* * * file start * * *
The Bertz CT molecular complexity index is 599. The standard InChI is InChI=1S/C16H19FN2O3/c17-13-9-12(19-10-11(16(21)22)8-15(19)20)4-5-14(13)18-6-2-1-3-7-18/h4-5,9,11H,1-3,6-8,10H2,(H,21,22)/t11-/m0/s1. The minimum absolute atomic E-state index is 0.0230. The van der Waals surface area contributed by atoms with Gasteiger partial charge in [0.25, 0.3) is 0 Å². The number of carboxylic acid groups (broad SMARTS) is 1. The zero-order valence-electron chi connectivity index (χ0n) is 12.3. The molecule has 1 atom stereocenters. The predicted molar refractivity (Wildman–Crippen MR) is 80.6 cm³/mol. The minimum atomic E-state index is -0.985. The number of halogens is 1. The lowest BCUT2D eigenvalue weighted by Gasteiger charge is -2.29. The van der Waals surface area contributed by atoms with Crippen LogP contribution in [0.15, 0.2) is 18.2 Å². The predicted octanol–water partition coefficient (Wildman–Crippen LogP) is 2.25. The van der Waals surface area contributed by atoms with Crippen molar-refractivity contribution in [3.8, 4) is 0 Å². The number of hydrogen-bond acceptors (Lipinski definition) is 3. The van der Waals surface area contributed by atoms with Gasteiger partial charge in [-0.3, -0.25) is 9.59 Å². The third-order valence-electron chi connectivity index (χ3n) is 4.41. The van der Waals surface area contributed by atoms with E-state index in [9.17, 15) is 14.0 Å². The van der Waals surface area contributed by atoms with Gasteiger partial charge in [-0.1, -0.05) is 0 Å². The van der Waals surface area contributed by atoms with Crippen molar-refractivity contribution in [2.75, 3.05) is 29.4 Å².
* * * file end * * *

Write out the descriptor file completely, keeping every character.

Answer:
The Bertz CT molecular complexity index is 599. The standard InChI is InChI=1S/C16H19FN2O3/c17-13-9-12(19-10-11(16(21)22)8-15(19)20)4-5-14(13)18-6-2-1-3-7-18/h4-5,9,11H,1-3,6-8,10H2,(H,21,22)/t11-/m0/s1. The minimum absolute atomic E-state index is 0.0230. The van der Waals surface area contributed by atoms with Gasteiger partial charge in [0.25, 0.3) is 0 Å². The number of carboxylic acid groups (broad SMARTS) is 1. The zero-order valence-electron chi connectivity index (χ0n) is 12.3. The molecule has 1 atom stereocenters. The predicted molar refractivity (Wildman–Crippen MR) is 80.6 cm³/mol. The minimum atomic E-state index is -0.985. The number of halogens is 1. The lowest BCUT2D eigenvalue weighted by Gasteiger charge is -2.29. The van der Waals surface area contributed by atoms with Crippen LogP contribution in [0.15, 0.2) is 18.2 Å². The predicted octanol–water partition coefficient (Wildman–Crippen LogP) is 2.25. The van der Waals surface area contributed by atoms with Crippen molar-refractivity contribution in [3.8, 4) is 0 Å². The number of hydrogen-bond acceptors (Lipinski definition) is 3. The van der Waals surface area contributed by atoms with Gasteiger partial charge in [-0.3, -0.25) is 9.59 Å². The third-order valence-electron chi connectivity index (χ3n) is 4.41. The van der Waals surface area contributed by atoms with E-state index in [9.17, 15) is 14.0 Å². The van der Waals surface area contributed by atoms with Gasteiger partial charge in [-0.1, -0.05) is 0 Å². The van der Waals surface area contributed by atoms with Crippen molar-refractivity contribution in [2.75, 3.05) is 29.4 Å².